Most of the theoretical models that address the effect of public sector employment on private sector employment and unemployment rely on the pioneering work of the Nobel prize-winning economist Christopher Pissarides, and some application of his “theory of search” in labour markets. According to this theoretical background, crowding out occurs when the public sector competes with the private sector for workers, which creates more tension in the bargaining process in favour of workers. A larger public sector leads to more competition and higher wages in the private sector, which translates into lower private sector employment.
As witnessed by several verifiable studies referred to earlier in this contribution, the crowding out generated by the competition of the public sector can be more than 100%. This means that the number of jobs lost by the private sector can be more than the number of jobs created by the public sector. This occurs when wages in the public sector are so attractive and the probability of finding a job is sufficiently high, that unemployed workers prefer to wait longer to find a public sector job. Moreover, when wages in the public sector show more stringent concerning fluctuations in productivity, the crowding-out effect becomes stronger when productivity is lower, which in turn amplifies the effect of real business cycles on unemployment. The elaboration or destabilizing, the role of the public sector is stronger the higher the wage gap is in favour of the public sector and the larger its size.
A number of channels can be responsible for crowding out. Crowding out of the product market can affect the derived labour possibly via higher taxes, higher interest rates, and competition from state-owned enterprises. It can also occur through the labor market, where higher wages, more job security, or a higher probability of finding a public-sector job can make an individual more likely to seek or wait for public-sector employment rather than search for or accept a job in the private. Finally, it can occur in the education market, where individuals seek qualifications appropriate for entering the public sector rather than skills needed for productive employment in the private sector.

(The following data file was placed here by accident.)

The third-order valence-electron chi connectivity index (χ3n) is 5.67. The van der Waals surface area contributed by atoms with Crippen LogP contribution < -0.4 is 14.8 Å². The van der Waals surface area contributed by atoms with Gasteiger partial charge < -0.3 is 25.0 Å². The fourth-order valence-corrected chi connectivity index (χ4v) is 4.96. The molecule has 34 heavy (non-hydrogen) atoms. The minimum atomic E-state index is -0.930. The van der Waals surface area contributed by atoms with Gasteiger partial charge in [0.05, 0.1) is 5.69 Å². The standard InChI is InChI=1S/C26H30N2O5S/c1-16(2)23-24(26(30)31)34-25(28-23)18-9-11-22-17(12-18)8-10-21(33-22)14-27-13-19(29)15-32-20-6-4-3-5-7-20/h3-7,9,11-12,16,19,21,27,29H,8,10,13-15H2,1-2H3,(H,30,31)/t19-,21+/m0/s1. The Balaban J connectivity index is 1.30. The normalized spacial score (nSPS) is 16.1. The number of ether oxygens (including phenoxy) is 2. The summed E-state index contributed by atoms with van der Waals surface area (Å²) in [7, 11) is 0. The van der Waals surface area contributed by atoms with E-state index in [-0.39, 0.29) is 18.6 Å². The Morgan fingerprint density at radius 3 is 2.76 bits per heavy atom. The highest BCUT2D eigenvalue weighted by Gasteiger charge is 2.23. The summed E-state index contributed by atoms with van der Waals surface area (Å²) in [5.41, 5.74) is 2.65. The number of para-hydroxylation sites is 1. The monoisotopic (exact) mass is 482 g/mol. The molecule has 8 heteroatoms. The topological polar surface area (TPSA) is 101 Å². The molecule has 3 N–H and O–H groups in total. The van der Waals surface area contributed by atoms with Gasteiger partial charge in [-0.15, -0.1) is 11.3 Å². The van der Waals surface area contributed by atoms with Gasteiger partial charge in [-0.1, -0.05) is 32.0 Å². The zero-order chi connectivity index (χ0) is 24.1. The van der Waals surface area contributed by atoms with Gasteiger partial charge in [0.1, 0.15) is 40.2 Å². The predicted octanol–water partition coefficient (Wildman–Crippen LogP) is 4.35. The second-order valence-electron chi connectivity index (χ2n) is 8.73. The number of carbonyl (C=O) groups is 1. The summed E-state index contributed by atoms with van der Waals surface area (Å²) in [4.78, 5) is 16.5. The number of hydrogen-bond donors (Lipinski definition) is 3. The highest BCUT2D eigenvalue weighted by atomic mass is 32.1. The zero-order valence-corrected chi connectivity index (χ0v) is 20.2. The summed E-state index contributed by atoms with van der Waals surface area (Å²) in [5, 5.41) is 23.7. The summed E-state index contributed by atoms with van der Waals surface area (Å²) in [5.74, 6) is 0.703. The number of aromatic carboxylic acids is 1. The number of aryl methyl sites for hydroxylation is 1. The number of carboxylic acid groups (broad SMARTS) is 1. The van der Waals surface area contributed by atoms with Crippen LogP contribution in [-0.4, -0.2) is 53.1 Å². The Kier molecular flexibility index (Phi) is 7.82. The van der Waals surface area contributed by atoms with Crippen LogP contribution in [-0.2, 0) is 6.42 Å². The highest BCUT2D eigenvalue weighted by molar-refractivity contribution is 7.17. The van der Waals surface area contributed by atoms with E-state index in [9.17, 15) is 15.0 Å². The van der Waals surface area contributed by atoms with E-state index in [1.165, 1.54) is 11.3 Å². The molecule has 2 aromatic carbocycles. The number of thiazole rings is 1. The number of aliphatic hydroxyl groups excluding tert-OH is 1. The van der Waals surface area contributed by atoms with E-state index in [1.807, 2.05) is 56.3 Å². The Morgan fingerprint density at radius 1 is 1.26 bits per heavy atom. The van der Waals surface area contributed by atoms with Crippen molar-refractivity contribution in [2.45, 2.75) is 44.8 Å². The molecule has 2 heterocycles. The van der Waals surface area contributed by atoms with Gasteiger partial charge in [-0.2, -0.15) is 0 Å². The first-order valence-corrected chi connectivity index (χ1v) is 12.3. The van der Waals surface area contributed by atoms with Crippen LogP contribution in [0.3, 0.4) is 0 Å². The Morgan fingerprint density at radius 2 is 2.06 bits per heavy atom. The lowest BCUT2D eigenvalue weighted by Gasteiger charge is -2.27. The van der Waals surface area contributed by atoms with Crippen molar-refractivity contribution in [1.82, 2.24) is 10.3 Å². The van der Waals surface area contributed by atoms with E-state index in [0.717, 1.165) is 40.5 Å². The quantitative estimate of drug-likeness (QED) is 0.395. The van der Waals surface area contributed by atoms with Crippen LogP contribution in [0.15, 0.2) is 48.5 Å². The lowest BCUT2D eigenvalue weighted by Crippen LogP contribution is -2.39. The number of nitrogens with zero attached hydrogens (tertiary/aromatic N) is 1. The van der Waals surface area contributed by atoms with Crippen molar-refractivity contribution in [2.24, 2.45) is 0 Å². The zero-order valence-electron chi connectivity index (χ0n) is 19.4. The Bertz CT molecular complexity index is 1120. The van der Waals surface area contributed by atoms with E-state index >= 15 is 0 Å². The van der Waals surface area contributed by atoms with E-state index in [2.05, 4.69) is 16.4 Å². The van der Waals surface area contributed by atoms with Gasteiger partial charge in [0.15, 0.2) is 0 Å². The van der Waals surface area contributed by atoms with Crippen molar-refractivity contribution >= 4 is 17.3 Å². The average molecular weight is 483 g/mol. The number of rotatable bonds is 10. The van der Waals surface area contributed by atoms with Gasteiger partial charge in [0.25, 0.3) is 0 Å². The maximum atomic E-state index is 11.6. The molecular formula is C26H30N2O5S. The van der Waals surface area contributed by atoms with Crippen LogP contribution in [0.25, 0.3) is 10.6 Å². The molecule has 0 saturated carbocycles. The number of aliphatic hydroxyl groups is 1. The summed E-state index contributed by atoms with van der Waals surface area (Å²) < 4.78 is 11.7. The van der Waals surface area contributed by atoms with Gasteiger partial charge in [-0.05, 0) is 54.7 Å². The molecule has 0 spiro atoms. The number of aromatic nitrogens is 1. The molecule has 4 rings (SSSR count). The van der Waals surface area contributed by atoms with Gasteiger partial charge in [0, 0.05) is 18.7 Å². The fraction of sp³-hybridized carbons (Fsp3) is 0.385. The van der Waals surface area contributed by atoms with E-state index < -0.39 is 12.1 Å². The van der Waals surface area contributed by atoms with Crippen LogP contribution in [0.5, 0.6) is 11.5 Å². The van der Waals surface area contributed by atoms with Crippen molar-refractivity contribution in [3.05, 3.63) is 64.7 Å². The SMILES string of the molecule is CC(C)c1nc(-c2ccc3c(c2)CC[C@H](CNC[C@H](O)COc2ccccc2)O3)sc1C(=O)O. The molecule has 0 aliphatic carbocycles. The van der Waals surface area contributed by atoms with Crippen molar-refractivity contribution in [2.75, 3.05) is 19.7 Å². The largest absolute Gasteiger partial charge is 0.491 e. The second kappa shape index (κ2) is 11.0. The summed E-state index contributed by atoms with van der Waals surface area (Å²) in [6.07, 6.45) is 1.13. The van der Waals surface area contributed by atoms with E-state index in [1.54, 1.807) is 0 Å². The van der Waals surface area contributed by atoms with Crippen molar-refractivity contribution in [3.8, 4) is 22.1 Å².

Furthermore, there is evidence that a large government share in economic activity can be negative for long-term growth because of the distortionary effects of taxation, inefficient government spending due in part to rent-seeking or lower worker productivity, and the crowding out of the private investment.6 As a result, it’s questionable whether partial crowding out—a fall in both unemployment and private-sector employment— would be worth the potential long-term growth impacts. Many would agree that a net rise in unemployment would be a bad outcome of government hiring crowding in would be a good outcome of government hiring. From a public policy point of view, it can be argued yet that a private-sector job is much more desirable than a public-sector job. Because no change in unemployment implies that the government resources could have been allocated elsewhere.
A similar destabilizing role can also be generated when the public sector pays homogeneous wages across regions that have different productivity levels. One study finds that about half of the unemployment gap between the south and the north of Italy can be explained by the role of the public sector. Were public sector wages in line with those of the private sector, that is, paid according to local productivity, the unemployment gap would be half of what it has been historically. The same study shows that the rigidity of wage setting in the public sector clearly explains the differences in performance of the labour markets in the south and the north following the great bankruptcy of 2007/2008, with the southern market losing many more jobs than the northern market.